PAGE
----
Scholars today deploy the concept of subalternity to refer to the condition of a person or a group of people hierarchically positioned as subordinate within imperial and/or colonial structures, dictatorial systems, international capitalism, nation states, relations of race, patriarchy, heteronormativity, religion, caste, class, age, or occupation (Gidwani Reference Gidwani, Thrift and Kitchen2009; Green Reference Green2002; Reference Green2011; Mani Reference Mani1998). These categories of subordination are not exclusive, but deeply interrelated. In fact, it is only by understanding intersectionality at work, and more specifically the matrix of domination, that one can grasp the subaltern experience and its reproduction.

The concept of intersectionality, coined by Kimberlé Crenshaw in 1989, inherits a long history of struggle and Black feminist thought (Collins Reference Collins2009; Hancock Reference Hancock2016). It stresses the structural and dynamic consequences of the interaction between several axes of oppression, namely race, ethnicity, sex, socioeconomic status, and so on, as inflicted onto marginalized people (Crenshaw Reference Crenshaw1989). Oppression cannot be reduced to one type; quite the contrary. Intersectionality looks at the overlap of oppressions that work together in producing unique inequality and injustice within a person.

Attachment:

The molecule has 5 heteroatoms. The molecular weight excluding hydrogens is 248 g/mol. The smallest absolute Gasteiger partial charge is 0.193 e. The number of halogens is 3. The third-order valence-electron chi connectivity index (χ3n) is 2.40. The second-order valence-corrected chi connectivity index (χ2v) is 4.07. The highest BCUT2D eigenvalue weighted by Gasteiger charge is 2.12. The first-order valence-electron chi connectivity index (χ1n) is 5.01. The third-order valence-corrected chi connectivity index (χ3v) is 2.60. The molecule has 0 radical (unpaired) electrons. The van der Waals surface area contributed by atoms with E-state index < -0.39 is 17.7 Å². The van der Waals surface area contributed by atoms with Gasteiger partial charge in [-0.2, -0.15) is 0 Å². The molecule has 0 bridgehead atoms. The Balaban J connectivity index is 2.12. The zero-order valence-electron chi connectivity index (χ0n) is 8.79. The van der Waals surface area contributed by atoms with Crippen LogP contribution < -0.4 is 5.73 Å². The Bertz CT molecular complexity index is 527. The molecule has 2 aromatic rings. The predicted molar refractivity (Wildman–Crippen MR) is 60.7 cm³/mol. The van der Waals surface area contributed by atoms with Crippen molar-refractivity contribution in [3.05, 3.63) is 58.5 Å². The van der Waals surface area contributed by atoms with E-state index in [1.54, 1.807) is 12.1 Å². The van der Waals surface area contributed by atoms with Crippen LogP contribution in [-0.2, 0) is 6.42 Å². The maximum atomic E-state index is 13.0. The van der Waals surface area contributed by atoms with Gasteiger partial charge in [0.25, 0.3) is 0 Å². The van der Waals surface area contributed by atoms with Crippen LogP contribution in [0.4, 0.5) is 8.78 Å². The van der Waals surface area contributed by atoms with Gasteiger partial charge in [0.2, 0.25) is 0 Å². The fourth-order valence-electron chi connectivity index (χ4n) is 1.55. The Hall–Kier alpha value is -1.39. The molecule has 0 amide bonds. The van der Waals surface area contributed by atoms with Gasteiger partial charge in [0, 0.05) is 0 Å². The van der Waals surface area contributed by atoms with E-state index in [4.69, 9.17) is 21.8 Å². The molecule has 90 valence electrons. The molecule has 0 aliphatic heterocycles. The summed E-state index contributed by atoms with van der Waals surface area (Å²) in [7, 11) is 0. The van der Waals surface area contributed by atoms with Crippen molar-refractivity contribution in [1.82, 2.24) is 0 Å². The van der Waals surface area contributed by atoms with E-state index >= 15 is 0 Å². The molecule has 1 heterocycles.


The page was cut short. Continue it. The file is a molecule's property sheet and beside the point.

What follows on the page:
An individual is always situated within different domains of power, from the macrolevel of social organization to the microlevel of interpersonal relationships. Therefore, for Collins (Reference Collins2009, 227–8), ‘the overall social organization within which intersecting oppressions originate, develop, and are contained’ is what defines a ‘matrix of domination’. Although all matrices of domination encompass a combination of intersective oppressions, they are all different as to how the system of domination is organized, and thus they are historically situated and depend on the local context.